She’s pointing out that when people flip out about things and start calling boycotts on companies when they weren’t even responsible for a controversial issue, other parties will feel the pain as a result of the actions those companies take to protect their brand.

          It’s a valid point. There’s no reason to dismiss her just because she is emotionally charged when she’s writing.

          • pam

            yea!!! rational yogis unite!!!!

          • Sam

            I think the “flip-out” is on both sides in this matter. Sheesh! Get over it. It’s only a yoga-mat.

            Ever heard of non-attachment??

      • pam

        Stella: I’m with you on this one, so don’t think you’re alone out here. People just really go off the deep end sometimes. While I understand Gaiam pulling their mats off the site because they don’t want hateful images printed on them for those who were already in the process of customizing mats (like Dana, below) it seems unfair. Their mats are kinda cheap anyway….

  • Wow, I thought this was fake. Good for Gaiam to pull out on this one. Kind of weird to think who would order one of these.

    • Aaron

      No one ordered these. That’s the point. Cafepress offers anyone the chance to upload their designs to all the products they offer on their site. So just because they are offered doesn’t mean they were purchased. Someone probably wanted an Osama t-shirt, uploaded their art to the site, and added it to all the products, but only really intended for the design to go on a shirt. That’s why the designs are all square designs that don’t fill the whole mat. Because they weren’t even designed to print on the mat in the first place.

      But then people started freaking out because they did not understand how Cafepress works, and now you can’t even buy many of the really nice yoga mats through the site. By the way Cafepress is a great place for nonprofits and charities to set up shops for their items, and all because one random redneck John Doe uploaded an Osama related design to the site, all these ignorant people are spewing hatred at CafePress.

  • Dana

    I feel you Stella.I was trying to make a mat for a gift for my yoga teacher training instructor. Everyone in my class thought it was such a great idea. I went to purchase and got denied. I called Gaian an CP to see if I could just get the one already in my cart. No dice. Would of been a great gift. Why do we have to suffer for someone else’s stupidity!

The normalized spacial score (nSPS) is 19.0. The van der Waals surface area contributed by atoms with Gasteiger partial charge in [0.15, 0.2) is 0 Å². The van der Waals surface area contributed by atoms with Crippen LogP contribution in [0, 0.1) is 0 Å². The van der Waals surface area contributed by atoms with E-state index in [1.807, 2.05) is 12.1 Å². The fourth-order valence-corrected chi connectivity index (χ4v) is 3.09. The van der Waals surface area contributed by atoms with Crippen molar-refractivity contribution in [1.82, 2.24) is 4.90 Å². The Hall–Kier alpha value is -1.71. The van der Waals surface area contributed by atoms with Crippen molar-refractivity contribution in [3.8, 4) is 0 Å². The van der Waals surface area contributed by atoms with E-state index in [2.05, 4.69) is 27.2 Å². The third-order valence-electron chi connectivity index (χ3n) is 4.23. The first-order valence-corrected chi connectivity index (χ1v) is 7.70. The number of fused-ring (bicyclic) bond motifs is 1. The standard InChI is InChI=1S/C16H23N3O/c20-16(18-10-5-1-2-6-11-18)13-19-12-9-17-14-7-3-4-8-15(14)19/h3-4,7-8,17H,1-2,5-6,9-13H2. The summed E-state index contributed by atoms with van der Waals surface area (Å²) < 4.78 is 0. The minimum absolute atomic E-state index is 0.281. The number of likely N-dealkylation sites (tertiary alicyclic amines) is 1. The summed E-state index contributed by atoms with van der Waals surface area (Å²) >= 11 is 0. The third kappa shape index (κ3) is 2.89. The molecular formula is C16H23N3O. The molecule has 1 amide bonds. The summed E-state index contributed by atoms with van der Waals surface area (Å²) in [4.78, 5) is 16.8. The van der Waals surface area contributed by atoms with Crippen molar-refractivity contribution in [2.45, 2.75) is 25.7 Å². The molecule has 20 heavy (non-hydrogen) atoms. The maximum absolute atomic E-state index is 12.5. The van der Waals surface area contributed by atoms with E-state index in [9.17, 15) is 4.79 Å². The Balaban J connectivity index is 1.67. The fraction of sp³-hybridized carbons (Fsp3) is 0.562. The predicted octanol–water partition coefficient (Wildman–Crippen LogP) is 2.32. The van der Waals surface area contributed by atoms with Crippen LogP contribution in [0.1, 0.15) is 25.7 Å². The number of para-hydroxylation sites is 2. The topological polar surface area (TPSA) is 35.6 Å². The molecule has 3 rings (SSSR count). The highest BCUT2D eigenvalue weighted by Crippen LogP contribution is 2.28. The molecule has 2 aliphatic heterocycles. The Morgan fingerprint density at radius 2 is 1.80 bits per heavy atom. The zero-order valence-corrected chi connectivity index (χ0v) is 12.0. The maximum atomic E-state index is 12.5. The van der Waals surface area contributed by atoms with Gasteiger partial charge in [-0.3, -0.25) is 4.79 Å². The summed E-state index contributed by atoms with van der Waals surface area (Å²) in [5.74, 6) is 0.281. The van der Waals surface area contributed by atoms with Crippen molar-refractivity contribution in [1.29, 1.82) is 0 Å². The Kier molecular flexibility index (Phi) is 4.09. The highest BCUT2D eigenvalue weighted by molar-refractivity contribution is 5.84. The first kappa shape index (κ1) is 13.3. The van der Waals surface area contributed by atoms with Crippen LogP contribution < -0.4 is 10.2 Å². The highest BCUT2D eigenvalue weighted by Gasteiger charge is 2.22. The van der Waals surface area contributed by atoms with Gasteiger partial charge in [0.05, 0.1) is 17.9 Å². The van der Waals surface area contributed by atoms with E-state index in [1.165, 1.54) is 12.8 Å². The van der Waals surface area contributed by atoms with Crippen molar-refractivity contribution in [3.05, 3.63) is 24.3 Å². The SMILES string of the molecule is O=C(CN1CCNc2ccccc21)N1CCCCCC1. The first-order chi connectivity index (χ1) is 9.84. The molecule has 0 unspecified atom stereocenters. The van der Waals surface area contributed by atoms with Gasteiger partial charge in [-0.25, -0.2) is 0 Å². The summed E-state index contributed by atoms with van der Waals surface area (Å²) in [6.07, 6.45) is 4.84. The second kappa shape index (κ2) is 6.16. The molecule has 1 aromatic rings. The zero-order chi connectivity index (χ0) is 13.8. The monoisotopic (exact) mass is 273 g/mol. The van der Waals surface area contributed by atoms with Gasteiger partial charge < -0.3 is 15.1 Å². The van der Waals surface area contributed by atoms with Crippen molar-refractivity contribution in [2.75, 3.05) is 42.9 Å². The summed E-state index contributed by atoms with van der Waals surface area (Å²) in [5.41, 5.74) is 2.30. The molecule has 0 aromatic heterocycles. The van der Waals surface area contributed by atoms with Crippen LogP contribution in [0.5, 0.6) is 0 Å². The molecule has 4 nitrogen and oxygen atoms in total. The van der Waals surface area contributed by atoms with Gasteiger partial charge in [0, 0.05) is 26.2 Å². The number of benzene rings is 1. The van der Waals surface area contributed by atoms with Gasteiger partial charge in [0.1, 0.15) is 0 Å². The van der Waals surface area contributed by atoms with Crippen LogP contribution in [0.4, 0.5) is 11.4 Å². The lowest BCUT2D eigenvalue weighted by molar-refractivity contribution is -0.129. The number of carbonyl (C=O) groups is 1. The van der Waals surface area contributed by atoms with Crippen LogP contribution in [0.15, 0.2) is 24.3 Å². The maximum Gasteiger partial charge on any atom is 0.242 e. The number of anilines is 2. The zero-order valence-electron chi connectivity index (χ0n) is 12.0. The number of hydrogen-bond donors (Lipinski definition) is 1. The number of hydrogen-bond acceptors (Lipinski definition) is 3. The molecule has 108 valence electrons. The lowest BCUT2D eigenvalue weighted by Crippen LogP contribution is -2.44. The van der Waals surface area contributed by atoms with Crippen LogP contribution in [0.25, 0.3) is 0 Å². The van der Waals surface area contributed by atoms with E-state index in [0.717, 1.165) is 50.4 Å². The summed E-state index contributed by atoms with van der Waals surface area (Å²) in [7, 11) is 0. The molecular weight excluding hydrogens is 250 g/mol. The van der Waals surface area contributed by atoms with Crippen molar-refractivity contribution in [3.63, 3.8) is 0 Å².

• Aaron

    People don’t seem to understand how Cafepress works. There are over 3 million people who have shops through Cafepress.com and sell their designs on over 250 products. Many of these “shopkeepers” simply upload one design and choose for it to go on all the products on Cafepress. No one is specifically planning to purchase an Osama Yoga mat, it just happens to be one of the 250 products that that shopkeeper added to their shop.

    Also, cafepress doesn’t own the rights to the art used. The art belongs to the customers and shopkeepers who simply grant Cafepress the right to print it and sell it for them. So some Joe Schmo down the street uploaded some Osama art to his Cafepress shop yesterday, and he made it available on all the products (including yoga mats). Nobody bought that specific yoga mat, and it was never really intended to be sold on the yoga mat. But now no one can customize any yoga mat on Cafepress thanks to the idiots who complained.

  • Jen

    Seriously? This is the reason I can’t make a customized yoga mat anymore because something stupid like this. Really LAME. I bought a Groupon for that reason only, now I’m screwed, cuz I really don’t need another Tshirt. If anyone truly practice yoga, they were not condone crap on yoga mat. They would be stupid to walk in a yoga studio with it.

  • Mark-Francis Mullen

    wouldn’t it be TERRIBLE to show up at yoga class, ready to BE LOVE, and then whip out one of these mats? I’d love to talk to the people who use them, to try and understand WHAT THEY ARE THINKING. Yoga is based on ahimsa (non-violence), so maybe these are PILATES MATS?